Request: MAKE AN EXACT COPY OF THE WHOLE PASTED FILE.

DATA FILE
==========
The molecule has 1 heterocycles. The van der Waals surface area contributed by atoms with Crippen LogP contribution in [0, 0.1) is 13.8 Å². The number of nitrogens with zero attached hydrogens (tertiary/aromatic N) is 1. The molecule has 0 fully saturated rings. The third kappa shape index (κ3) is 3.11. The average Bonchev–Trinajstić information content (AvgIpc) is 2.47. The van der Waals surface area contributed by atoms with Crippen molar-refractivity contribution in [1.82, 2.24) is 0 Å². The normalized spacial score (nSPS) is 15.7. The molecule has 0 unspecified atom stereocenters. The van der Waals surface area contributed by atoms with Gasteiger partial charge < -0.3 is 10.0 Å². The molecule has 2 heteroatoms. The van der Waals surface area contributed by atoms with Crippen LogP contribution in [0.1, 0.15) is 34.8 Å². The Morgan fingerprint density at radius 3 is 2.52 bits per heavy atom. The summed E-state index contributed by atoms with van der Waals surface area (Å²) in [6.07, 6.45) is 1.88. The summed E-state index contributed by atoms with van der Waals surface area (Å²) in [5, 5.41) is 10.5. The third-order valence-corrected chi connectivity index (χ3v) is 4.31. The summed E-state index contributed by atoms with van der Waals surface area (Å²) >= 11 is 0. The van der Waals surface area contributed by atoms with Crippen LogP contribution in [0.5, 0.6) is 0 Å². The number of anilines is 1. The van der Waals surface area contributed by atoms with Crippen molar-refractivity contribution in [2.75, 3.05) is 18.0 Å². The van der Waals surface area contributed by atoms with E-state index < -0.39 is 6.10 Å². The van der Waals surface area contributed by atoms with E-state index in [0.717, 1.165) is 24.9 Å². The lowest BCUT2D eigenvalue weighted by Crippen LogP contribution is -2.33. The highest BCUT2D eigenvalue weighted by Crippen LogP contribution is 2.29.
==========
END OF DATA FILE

The molecule has 1 heterocycles. The van der Waals surface area contributed by atoms with Crippen LogP contribution in [0, 0.1) is 13.8 Å². The number of nitrogens with zero attached hydrogens (tertiary/aromatic N) is 1. The molecule has 0 fully saturated rings. The third kappa shape index (κ3) is 3.11. The average Bonchev–Trinajstić information content (AvgIpc) is 2.47. The van der Waals surface area contributed by atoms with Crippen molar-refractivity contribution in [1.82, 2.24) is 0 Å². The normalized spacial score (nSPS) is 15.7. The molecule has 0 unspecified atom stereocenters. The van der Waals surface area contributed by atoms with Gasteiger partial charge < -0.3 is 10.0 Å². The molecule has 2 heteroatoms. The van der Waals surface area contributed by atoms with Crippen LogP contribution in [0.1, 0.15) is 34.8 Å². The Morgan fingerprint density at radius 3 is 2.52 bits per heavy atom. The summed E-state index contributed by atoms with van der Waals surface area (Å²) in [6.07, 6.45) is 1.88. The summed E-state index contributed by atoms with van der Waals surface area (Å²) in [5, 5.41) is 10.5. The third-order valence-corrected chi connectivity index (χ3v) is 4.31. The summed E-state index contributed by atoms with van der Waals surface area (Å²) >= 11 is 0. The van der Waals surface area contributed by atoms with Crippen LogP contribution in [0.5, 0.6) is 0 Å². The number of anilines is 1. The van der Waals surface area contributed by atoms with Crippen molar-refractivity contribution in [2.75, 3.05) is 18.0 Å². The van der Waals surface area contributed by atoms with E-state index < -0.39 is 6.10 Å². The van der Waals surface area contributed by atoms with E-state index in [0.717, 1.165) is 24.9 Å². The lowest BCUT2D eigenvalue weighted by Crippen LogP contribution is -2.33. The highest BCUT2D eigenvalue weighted by Crippen LogP contribution is 2.29.